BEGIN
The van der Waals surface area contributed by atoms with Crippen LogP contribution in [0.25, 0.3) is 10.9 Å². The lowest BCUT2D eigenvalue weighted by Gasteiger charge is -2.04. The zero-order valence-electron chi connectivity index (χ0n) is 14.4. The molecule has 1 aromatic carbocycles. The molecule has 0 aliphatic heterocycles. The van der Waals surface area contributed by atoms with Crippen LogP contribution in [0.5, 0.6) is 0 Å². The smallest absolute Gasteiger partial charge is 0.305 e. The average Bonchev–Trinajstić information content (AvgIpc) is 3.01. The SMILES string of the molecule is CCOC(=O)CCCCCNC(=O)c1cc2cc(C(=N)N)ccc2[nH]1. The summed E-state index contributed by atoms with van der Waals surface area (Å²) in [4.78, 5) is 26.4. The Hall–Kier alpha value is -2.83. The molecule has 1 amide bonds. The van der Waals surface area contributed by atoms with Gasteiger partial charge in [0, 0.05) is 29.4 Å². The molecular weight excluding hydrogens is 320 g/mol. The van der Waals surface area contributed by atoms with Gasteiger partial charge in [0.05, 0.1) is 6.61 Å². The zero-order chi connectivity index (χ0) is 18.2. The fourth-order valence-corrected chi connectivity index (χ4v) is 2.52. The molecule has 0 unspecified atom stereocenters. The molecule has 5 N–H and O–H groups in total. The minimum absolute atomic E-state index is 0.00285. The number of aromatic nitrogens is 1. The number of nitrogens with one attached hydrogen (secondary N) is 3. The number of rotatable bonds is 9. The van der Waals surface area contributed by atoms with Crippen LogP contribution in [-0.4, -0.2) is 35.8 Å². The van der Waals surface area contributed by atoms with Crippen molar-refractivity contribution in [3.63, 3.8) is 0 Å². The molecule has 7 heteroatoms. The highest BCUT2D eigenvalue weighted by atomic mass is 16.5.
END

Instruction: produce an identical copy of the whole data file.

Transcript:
The van der Waals surface area contributed by atoms with Crippen LogP contribution in [0.25, 0.3) is 10.9 Å². The lowest BCUT2D eigenvalue weighted by Gasteiger charge is -2.04. The zero-order valence-electron chi connectivity index (χ0n) is 14.4. The molecule has 1 aromatic carbocycles. The molecule has 0 aliphatic heterocycles. The van der Waals surface area contributed by atoms with Crippen LogP contribution in [0.5, 0.6) is 0 Å². The smallest absolute Gasteiger partial charge is 0.305 e. The average Bonchev–Trinajstić information content (AvgIpc) is 3.01. The SMILES string of the molecule is CCOC(=O)CCCCCNC(=O)c1cc2cc(C(=N)N)ccc2[nH]1. The summed E-state index contributed by atoms with van der Waals surface area (Å²) in [4.78, 5) is 26.4. The Hall–Kier alpha value is -2.83. The molecule has 1 amide bonds. The van der Waals surface area contributed by atoms with Gasteiger partial charge in [0, 0.05) is 29.4 Å². The molecular weight excluding hydrogens is 320 g/mol. The van der Waals surface area contributed by atoms with Gasteiger partial charge in [0.05, 0.1) is 6.61 Å². The zero-order chi connectivity index (χ0) is 18.2. The fourth-order valence-corrected chi connectivity index (χ4v) is 2.52. The molecule has 0 unspecified atom stereocenters. The molecule has 5 N–H and O–H groups in total. The minimum absolute atomic E-state index is 0.00285. The number of aromatic nitrogens is 1. The number of nitrogens with one attached hydrogen (secondary N) is 3. The number of rotatable bonds is 9. The van der Waals surface area contributed by atoms with Crippen LogP contribution in [-0.4, -0.2) is 35.8 Å². The van der Waals surface area contributed by atoms with Crippen molar-refractivity contribution in [3.63, 3.8) is 0 Å². The molecule has 7 heteroatoms. The highest BCUT2D eigenvalue weighted by atomic mass is 16.5.